PAUL, a servant of God, and an apostle of Jesus Christ, according to the faith of the elect of God, and the acknowledging of the truth, which is according to piety: Unto the hope of life everlasting, which God, who lieth not, hath promised before the times of the world: But hath in due times manifested his word through preaching, which is committed to me according to the commandment of God, our Saviour.

To Titus, my beloved son, according to the common faith, grace and peace from God, the Father, and from Christ Jesus, our Saviour. For this cause I left thee in Crete, that thou shouldst set in order the things that are wanting, and shouldst ordain priests in every city, as I also appointed thee.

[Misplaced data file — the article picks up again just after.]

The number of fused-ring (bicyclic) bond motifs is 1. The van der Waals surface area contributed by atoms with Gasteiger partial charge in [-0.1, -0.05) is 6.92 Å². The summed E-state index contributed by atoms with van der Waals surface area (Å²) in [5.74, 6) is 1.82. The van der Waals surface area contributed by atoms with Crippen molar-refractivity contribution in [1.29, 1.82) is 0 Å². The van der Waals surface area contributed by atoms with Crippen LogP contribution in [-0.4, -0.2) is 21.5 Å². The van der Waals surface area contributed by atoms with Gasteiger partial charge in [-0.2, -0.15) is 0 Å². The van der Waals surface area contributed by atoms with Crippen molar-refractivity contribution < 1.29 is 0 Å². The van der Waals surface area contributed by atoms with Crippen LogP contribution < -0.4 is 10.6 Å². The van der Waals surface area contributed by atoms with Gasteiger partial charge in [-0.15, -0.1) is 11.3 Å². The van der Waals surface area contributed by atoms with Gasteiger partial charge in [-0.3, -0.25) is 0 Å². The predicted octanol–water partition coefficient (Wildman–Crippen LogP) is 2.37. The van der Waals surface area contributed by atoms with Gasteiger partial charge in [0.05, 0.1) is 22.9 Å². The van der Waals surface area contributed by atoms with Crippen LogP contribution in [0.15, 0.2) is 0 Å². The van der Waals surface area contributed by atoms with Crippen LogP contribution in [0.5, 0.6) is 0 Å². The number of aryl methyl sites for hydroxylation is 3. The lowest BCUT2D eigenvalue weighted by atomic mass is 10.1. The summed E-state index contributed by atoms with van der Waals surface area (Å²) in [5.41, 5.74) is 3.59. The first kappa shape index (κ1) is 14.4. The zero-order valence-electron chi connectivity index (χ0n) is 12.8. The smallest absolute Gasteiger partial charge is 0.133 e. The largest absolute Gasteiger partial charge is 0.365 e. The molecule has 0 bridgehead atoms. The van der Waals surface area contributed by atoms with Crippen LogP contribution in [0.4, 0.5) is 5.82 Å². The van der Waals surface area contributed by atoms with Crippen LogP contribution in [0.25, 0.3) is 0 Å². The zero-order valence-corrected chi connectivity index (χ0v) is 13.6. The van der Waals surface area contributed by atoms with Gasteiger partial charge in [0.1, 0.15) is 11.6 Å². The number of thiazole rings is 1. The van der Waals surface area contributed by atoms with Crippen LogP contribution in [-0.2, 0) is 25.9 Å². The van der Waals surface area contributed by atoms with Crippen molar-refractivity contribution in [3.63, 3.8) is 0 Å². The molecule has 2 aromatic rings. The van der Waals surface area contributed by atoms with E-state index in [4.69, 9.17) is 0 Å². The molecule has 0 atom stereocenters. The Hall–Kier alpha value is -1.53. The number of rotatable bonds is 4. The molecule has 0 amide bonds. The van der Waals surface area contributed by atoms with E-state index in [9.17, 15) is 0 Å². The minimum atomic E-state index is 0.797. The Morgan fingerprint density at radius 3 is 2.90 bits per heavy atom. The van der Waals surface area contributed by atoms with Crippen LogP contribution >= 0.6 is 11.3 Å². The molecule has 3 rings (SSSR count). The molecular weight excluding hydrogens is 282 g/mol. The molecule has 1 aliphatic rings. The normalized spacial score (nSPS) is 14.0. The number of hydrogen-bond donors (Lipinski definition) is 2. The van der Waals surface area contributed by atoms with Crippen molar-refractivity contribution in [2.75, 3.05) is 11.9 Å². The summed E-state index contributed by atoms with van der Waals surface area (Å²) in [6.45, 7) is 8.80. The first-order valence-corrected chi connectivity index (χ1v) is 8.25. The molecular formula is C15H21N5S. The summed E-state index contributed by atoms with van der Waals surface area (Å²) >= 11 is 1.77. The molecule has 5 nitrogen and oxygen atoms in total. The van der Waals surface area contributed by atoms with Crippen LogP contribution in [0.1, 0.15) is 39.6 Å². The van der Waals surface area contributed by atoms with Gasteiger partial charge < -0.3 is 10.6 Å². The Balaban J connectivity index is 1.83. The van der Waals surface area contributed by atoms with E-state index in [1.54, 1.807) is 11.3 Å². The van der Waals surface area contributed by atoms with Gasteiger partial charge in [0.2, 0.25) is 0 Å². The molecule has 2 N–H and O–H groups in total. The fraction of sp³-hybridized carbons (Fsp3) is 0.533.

Responsorial Psalm 95:1-3, 7-8a, 10 (Ps 96 NAB)
DR Challoner Text Only

Sing ye to the Lord a new canticle:
sing to the Lord, all the earth.
Sing ye to the Lord and bless his name:
shew forth his salvation from day to day.
Declare his glory among the Gentiles:
his wonders among all people.
Bring ye to the Lord, O ye kindreds of the Gentiles,
bring ye to the Lord glory and honour:
Bring to the Lord glory unto his name.
Say ye among the Gentiles, the Lord hath reigned.
For he hath corrected the world, which shall not be moved:
he will judge the people with justice.

The Holy Gospel of Jesus Christ According to Saint Mark 3:22-30
Haydock New Testament

And the Scribes, who were come down from Jerusalem, said:

He hath Beelzebub, and by the prince of the devils he casteth out devils.

And after he had called them together, he said to them in parables: